The government of Afghanistan is following in the footsteps of several Muslim countries and letting blockchain handle more parts of its operation. However, the latest frontier is one that could challenge the technology’s efficiency – both as a concept and as a tool for a government overhaul.
Battling the Counterfeiting Industry
Earlier this week, several top players in the country’s healthcare industry announced that they had formed a coalition to test blockchain’s use in combating fake drugs. According to a press release, the players — which include several local pharmaceutical companies and the Afghan healthcare ministry — will partner with blockchain firm Fantom Operations on the initiative.
The move is coming after a possible collaboration was teased last year. in November, Afghan Voice Agency reported that the Ministry of Public Health had signed a Memorandum of Understanding (MoU) with Fantom to use its blockchain for the country’s healthcare sector.
At the time, Afghan Public Health Minister Ferozuddin Feroz said:
“The Ministry of Public Health is committed for the institutionalization of electronic government in the health sector and the blockchain technology would help the ministry bring transparency, acceleration and effectiveness in the related affairs.”
Apart from the fact that the system would help to combat the issue of counterfeiting, the Afghan Voices report didn’t give any details on how it would run. In its press release, Fantom pointed out that local law enforcement authorities had seized 100 tons of fake, substandard, or outdated medicine in 2017. However, the government hopes that the on-chain tracking of these products will provide an immutable audit that will ensure the authenticity of products as they move along the supply chain.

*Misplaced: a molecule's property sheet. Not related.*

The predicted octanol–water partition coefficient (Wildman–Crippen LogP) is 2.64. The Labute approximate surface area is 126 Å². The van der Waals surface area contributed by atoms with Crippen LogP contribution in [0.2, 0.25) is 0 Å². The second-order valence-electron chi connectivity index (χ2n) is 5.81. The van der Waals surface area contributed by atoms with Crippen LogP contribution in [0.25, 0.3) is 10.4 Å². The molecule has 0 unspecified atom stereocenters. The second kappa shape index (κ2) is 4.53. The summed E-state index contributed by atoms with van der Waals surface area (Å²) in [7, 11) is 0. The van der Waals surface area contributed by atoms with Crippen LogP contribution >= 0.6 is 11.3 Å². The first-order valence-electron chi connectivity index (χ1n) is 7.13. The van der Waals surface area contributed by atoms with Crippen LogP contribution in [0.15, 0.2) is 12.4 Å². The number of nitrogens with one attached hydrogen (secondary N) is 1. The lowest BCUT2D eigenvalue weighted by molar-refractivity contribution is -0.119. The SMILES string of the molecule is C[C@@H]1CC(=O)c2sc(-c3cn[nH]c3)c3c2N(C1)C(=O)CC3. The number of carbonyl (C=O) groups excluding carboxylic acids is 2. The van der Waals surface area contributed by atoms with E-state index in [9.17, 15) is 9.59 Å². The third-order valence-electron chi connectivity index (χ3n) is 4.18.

The press release explains that the industry will use Fantom’s Opera blockchain to track 80,000 units of four different pharmaceutical products in the country. If the initial pilot succeeds, they will scale the system to cover more products before the year comes to a close.
For the pilot, the system will track 10,000 joins creams, 50,000 units of hand sanitizers, 10,000 Kofol tablets, and 10,000 Diocare foot creams.
Blockchain for Afghanistan
The move marks what appears to be a promising future for Afghanistan, as the country continues to stabilize from the effects of insurgency and decades of conflict. So far, blockchain has been a significant part of that stabilization effort.
In July 2019, tech news source The sociable reported that the United Nations had started work on a possible blockchain solution for sustainable urban development in the country.
According to the report, Stepahie Dujarric, a Spokesperson for the UN Secretary-General, said that the U.N.’s Office of Communication and Information technologies will develop a solution for land records and services transparency.
The platform will be a part of the U.N.’s “City for All” initiative, which began in 2016. The project includes a charter that is set to continue through this year. It’s objective is to advance 12 cities in the country, including the capital — Kabul. The United Nations anticipates that Afghanistan’s population will become dominantly urban in less than two decades. With the initiative, the humanitarian body aims to achieve effective land management, strategic urban planning, and improved municipal finance.